For my trip to Florida, I decided that not only did I need a new swimsuit, but I needed to make a new dress for the occasion as well.

Robe Lucie

I found this amazing silk hibiscus print fabric at Mood back in May and had to have it. A nice, smaller scale Hawaiian print is hard to find and this color blue is amazing. I snagged 2 yards and called it a day.

I decided to pair the silk with the Lucie dress from Republique du Chiffon. If you couldn’t tell from the company name, it’s French. It just so happens the pattern is written all in French as well. Google Translator was a big help, particularly with things like, “this pattern does not include seam allowance.”

As far as fit modifications, since it’s big and loose, there wasn’t too much to do. I cut the exact size that corresponded to my measurements, but decided to bring the back neck drop up a little bit so it was bra friendly. I also added pockets. Apparently I can’t live without pockets in my dresses anymore, and why should I have to?

Robe Lucie

I went with the added piping option, which I think looks pretty awesome with the neon yellow. The original plan for the lining wasn’t contrast, I was going for black (so predictable, I know). The first lining I picked up from Paron was a little too heavy. They did carry black china silk, but I thought it was a little too sheer. When I headed back to Mood to find black china silk, to my surprise, they didn’t have any. How could this be?? Two cute little girls came to the rescue pointing me towards this bright chartreuse color. They were doing what little girls do while Mom was shopping for fabric for their flower girl dresses. Hiding in the racks, touching all the pretty fabric, and loving the velvet. To tell you the truth they really wanted me to buy the velvet, but the chartreuse was a close second.

Robe Lucie Back

Even with the translated instructions, I decided to go about the construction in my own way. The lining is separate from the body to avoid exposed seams and I used the burrito method to clean finish the upper body. Is there an actual term for this? Maybe, but burrito works for me.

The one thing about this  pattern is the skirt is self “drafted”. I put drafted in quotes because it’s not exactly hard, it’s just a big rectangle. It makes sense since the pattern is a PDF and why would you want to waste ink and paper printing out a rectangle? I guess what bothers me is the dimensions for the rectangle are the same for every size. So the smaller sizes are going to have a bit more gathering than the larger ones. I decided to get all fancy and do french seams on the skirt, and I ended up taking out about 2″ from the total circumference. Guess that isn’t too much, but it made me feel better about myself and that’s all that matters.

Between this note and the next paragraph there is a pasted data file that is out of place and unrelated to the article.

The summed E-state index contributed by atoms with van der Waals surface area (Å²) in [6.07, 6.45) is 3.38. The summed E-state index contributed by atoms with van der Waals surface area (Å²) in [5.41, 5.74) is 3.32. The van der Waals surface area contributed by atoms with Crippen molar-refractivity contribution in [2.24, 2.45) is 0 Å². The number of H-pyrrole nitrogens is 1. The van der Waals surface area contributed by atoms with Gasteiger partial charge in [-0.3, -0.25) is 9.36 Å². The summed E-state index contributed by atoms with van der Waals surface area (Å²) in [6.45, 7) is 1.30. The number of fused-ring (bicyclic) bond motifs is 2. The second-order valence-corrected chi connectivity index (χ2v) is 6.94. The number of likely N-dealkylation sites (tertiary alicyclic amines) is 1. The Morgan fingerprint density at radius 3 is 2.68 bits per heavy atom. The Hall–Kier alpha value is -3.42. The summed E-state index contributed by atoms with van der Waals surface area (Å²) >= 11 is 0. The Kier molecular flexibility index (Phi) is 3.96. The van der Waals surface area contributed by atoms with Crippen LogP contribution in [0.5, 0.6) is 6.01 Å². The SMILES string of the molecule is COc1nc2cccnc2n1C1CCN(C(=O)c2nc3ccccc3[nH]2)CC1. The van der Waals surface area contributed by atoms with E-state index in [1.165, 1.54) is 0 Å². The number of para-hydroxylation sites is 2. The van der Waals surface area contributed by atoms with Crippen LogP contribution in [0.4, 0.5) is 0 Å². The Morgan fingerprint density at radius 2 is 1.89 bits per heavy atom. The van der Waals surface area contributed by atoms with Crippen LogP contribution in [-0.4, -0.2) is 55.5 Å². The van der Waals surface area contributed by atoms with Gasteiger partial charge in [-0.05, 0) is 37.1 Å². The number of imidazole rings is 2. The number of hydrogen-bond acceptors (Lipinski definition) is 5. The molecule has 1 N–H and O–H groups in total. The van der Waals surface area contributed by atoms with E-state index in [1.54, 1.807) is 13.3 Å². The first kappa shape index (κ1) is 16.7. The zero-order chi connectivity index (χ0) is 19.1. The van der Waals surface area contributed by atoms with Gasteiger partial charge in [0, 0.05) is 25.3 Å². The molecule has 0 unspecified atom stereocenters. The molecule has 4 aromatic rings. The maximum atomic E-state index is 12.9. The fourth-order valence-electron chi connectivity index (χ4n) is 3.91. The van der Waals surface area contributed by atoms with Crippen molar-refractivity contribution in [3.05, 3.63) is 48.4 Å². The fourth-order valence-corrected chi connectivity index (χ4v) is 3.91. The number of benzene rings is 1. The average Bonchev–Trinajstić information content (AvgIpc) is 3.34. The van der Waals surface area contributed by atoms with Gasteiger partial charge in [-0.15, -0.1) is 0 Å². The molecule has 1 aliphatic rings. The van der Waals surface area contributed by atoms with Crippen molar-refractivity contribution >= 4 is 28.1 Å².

Once I finished, I wasn’t quite sure what to think of this dress. I haven’t worn this silhouette since the early 90s and it threw me off a little bit. Let’s face it, it’s not exactly the most flattering silhouette out there, but that’s OK, because it’s not supposed to be. Once I got over myself, I really like the dress and want to make more. It’s probably the most comfortable piece of clothing I’ve sewn so far. Maybe I’ll make a few more versions with sleeves, perhaps a button down front with a collar. Maybe even in a sunflower print? All hail the 90s!


Posted on | August 18, 2014 | 2 Comments

I made a new swimsuit! And I love it!Bombshell Swimsuit
The Bombshell really was a joy to sew. It went together pretty easily, fit modifications were simple, and it only took about 2 days to finish up. Also, I made the entire swimsuit on my sewing machine. Using a serger is optional!

I made a few small changes to the pattern. Personally, I’m not a girl who loves lots of gathers. I simply used the back lining piece to cut out my outer fabric for a smooth, gather-free back.

Bombshell Back

I also added swim cups. They aren’t really so much for support as they are for keeping things from getting a little too pointy. Adding the cups was covered in the sewalong here.

So what do you think? I really love it! Even though this is a full coverage suit, you can’t help but feel gorgeous and sexy in it. In fact, I’ve seen it made up by women with many different body types and Bombshell is really, really flattering on everyone.

Bombshell detail

Would I make this pattern again? Heck yeah!